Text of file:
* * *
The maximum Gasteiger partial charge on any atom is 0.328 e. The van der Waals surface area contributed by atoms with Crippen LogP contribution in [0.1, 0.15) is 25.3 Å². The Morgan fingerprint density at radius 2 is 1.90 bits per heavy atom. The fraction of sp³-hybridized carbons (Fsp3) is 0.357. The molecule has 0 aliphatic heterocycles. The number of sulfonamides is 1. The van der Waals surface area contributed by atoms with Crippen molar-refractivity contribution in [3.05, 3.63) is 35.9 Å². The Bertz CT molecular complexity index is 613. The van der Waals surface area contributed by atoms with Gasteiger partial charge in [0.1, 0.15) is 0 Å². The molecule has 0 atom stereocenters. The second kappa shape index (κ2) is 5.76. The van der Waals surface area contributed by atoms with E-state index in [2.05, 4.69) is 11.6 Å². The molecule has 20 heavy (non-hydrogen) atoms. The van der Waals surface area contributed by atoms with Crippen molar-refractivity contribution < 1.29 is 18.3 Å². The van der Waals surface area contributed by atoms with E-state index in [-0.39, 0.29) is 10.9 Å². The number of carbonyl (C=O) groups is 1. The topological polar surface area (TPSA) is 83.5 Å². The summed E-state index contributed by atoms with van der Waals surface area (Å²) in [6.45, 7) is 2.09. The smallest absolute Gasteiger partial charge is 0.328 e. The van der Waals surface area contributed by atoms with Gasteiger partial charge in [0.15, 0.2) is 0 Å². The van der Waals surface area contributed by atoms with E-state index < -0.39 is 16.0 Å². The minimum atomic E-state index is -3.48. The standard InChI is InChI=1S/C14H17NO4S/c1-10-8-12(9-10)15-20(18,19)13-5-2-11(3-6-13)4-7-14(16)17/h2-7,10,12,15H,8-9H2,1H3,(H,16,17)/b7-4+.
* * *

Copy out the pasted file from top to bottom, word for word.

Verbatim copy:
The maximum Gasteiger partial charge on any atom is 0.328 e. The van der Waals surface area contributed by atoms with Crippen LogP contribution in [0.1, 0.15) is 25.3 Å². The Morgan fingerprint density at radius 2 is 1.90 bits per heavy atom. The fraction of sp³-hybridized carbons (Fsp3) is 0.357. The molecule has 0 aliphatic heterocycles. The number of sulfonamides is 1. The van der Waals surface area contributed by atoms with Crippen molar-refractivity contribution in [3.05, 3.63) is 35.9 Å². The Bertz CT molecular complexity index is 613. The van der Waals surface area contributed by atoms with Gasteiger partial charge in [0.1, 0.15) is 0 Å². The molecule has 0 atom stereocenters. The second kappa shape index (κ2) is 5.76. The van der Waals surface area contributed by atoms with E-state index in [2.05, 4.69) is 11.6 Å². The molecule has 20 heavy (non-hydrogen) atoms. The van der Waals surface area contributed by atoms with Crippen molar-refractivity contribution < 1.29 is 18.3 Å². The van der Waals surface area contributed by atoms with E-state index in [-0.39, 0.29) is 10.9 Å². The number of carbonyl (C=O) groups is 1. The topological polar surface area (TPSA) is 83.5 Å². The summed E-state index contributed by atoms with van der Waals surface area (Å²) in [6.45, 7) is 2.09. The smallest absolute Gasteiger partial charge is 0.328 e. The van der Waals surface area contributed by atoms with Gasteiger partial charge in [0.15, 0.2) is 0 Å². The van der Waals surface area contributed by atoms with E-state index < -0.39 is 16.0 Å². The minimum atomic E-state index is -3.48. The standard InChI is InChI=1S/C14H17NO4S/c1-10-8-12(9-10)15-20(18,19)13-5-2-11(3-6-13)4-7-14(16)17/h2-7,10,12,15H,8-9H2,1H3,(H,16,17)/b7-4+.